Publication: Monitor Volume: 7 Issue: 210

As President Vladimir Putin launched the first of three days of summit talks with President George W. Bush yesterday, some Russian newspapers were still focusing on a meeting Putin had conducted with his top military commanders only hours before his departure for Washington. The meeting was a regularly scheduled one, fulfilling what has become an obligation for the Russian head of state to address the military leadership at its annual November convocation. The top brass meets at this time each year to discuss developments in the armed forces over the previous twelve months and to anticipate military policy for the new year to come. But the routine scheduling of the meeting did not stop some Russian news sources from suggesting that Putin had felt compelled to meet with military leaders on the eve of his departure from Moscow to explain what he hoped to accomplish during the long-anticipated Russian-U.S. summit meeting. According to other sources, however, that was not at all the purpose. They suggested that arms control and other topics likely to be at the center of discussions in Washington and Texas were not even addressed directly.

Indeed, Russian news sources were surprisingly varied in their depictions of the November 12 meeting, with the conservative Nezavisimaya Gazeta putting forth the most alarmist spin of all. In a curtain-raiser for the meeting, published on November 10, the newspaper warned darkly of Kremlin concerns that falling world oil prices could threaten planned allocations to the armed forces and thus raise tensions between the Kremlin and the Defense Ministry. The paper also quoted what it said were military sources in reporting that defense spending in 2002 will not exceed 2.7 percent of Russian GDP, a figure that it described as the lowest in Russia’s post-Soviet history (Nezavisimaya Gazeta, November 10).

But it really went into overdrive several days later, when its report of the November 12 meeting depicted a situation in which the military leadership was slipping out of the Kremlin’s control. Among other things, Nezavisimaya Gazeta reported that General Staff Chief Anatoly Kvashnin–now the most powerful uniformed officer in the Russian army–has begun, since the September 11 terrorist attacks, to gain political influence at the expense of Russia’s civilian defense minister and Putin appointee, Sergei Ivanov. In addition, the newspaper painted a picture of a military leadership seeking to regain influence over the Kremlin on a host of key security issues, including strategic parity with the United States, Russia’s geostrategic position in Central Asia and the social status of servicemen. The generals were said to still favor a Soviet-style defense of the 1972 Anti-Ballistic Missile (ABM) Treaty, to be dissatisfied over the Kremlin’s cooperation with the United States in the antiterror war and its acceptance of a U.S. military presence in Central Asia, and to oppose the Kremlin’s recent decision to withdraw from the listening posts at Lourdes in Cuba and Cam Ranh Bay in Vietnam. They were said also to be disenchanted with the Kremlin’s domestic military policies and to believe that Putin had failed to deliver on promises that he would raise military salaries and rearm the armed forces (Nezavisimaya Gazeta, November 13).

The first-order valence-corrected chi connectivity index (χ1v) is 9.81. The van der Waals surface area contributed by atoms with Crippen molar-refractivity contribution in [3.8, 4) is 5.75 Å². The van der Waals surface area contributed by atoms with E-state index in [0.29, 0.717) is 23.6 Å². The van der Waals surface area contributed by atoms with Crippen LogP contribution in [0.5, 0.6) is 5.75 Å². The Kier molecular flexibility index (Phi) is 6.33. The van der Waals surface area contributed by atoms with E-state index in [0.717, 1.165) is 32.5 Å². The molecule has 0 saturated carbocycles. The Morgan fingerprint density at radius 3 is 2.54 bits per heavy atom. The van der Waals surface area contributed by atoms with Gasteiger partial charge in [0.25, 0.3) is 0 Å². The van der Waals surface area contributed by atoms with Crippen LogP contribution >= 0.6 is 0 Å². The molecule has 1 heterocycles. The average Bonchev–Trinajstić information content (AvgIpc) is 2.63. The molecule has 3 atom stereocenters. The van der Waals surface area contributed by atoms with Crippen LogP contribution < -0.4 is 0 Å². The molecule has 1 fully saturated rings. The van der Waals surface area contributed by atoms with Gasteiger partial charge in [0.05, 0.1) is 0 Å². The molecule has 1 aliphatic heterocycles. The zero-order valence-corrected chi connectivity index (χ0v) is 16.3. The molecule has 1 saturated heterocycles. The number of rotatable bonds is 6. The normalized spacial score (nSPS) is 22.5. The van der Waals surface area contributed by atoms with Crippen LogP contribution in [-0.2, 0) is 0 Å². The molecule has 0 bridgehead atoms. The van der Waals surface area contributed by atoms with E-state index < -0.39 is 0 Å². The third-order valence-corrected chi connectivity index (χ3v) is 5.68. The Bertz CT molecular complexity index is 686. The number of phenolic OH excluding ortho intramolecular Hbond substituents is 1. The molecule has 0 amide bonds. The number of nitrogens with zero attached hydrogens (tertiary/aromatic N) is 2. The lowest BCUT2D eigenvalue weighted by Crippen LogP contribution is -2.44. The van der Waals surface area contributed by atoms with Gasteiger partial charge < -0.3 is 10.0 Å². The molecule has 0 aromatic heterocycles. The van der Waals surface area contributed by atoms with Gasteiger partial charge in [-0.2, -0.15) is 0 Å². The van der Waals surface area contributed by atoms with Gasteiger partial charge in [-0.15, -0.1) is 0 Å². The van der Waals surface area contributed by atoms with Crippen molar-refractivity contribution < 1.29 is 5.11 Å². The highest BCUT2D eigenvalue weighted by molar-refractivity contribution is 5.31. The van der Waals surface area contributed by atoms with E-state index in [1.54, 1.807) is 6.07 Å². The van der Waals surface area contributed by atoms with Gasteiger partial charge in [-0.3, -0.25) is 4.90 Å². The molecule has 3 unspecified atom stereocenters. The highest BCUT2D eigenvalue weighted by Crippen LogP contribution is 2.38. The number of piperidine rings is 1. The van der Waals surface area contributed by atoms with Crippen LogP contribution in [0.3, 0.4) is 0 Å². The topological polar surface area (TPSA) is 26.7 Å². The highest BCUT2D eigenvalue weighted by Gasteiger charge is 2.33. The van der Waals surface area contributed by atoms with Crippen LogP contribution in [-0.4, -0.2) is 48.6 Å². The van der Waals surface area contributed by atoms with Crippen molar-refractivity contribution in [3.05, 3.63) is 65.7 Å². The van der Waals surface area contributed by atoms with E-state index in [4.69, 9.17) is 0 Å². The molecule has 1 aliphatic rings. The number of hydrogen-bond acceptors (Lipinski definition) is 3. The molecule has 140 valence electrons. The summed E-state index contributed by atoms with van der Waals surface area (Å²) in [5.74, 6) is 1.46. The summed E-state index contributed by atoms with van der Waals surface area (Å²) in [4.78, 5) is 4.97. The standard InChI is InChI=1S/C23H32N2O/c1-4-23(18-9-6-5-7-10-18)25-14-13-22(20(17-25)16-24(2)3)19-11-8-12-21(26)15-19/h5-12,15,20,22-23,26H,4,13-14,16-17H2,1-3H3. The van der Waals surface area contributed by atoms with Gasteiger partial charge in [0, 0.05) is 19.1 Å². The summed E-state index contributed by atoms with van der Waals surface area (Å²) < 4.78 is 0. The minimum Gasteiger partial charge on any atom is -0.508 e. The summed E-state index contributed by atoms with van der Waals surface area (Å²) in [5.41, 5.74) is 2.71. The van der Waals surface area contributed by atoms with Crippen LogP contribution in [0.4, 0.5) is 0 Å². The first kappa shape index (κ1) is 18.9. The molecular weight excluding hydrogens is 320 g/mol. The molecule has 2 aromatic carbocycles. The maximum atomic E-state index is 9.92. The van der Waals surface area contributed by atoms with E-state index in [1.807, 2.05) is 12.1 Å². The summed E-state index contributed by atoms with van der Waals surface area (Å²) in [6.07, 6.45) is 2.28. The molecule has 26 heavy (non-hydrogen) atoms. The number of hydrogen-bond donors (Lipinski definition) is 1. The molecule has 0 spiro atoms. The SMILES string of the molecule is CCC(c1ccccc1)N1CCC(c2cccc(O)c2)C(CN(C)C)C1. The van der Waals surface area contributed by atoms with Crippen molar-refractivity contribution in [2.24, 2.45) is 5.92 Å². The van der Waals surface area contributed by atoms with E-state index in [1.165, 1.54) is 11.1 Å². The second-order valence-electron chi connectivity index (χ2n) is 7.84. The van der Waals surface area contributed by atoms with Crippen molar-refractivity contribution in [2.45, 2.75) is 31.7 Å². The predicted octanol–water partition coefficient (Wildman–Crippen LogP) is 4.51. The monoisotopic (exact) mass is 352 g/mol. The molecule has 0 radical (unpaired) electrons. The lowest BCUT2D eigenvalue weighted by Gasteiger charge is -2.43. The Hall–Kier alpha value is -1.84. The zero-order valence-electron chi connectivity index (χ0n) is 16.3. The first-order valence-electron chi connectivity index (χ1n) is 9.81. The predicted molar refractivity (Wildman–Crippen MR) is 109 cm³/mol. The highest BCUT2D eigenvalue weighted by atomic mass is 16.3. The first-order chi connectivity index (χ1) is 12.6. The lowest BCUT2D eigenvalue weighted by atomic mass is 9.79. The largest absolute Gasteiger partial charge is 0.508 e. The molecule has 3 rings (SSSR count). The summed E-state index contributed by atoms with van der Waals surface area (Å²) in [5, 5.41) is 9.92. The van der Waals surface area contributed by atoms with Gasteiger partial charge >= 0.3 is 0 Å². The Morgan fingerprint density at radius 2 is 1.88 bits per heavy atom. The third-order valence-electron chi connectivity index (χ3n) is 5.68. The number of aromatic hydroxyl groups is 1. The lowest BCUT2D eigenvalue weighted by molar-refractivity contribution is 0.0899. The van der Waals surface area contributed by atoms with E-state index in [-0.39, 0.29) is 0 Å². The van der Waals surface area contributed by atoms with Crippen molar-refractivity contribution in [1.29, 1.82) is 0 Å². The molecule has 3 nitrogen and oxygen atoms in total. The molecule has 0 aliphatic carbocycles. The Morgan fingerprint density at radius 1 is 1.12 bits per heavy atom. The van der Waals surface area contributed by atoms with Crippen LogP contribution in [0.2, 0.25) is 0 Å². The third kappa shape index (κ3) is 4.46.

Other sources took a more prosaic approach to the November 12 meeting, however, seeing in it little more than an opportunity for the president to offer a routine review of the Defense Ministry’s performance over the past year and to set out in general terms what the Kremlin sees as its military priorities for the year 2002. In this respect, most Russian news sources pointed to the four key points Putin outlined in his public address to the generals. As described in a lengthy report of the president’s speech published by the military newspaper Krasnaya Zvezda (“Red Star”), Putin pointed first to the rapidly changing international environment and especially to the important role that the battle against international terrorism will have to play in the formation of Russian defense policy.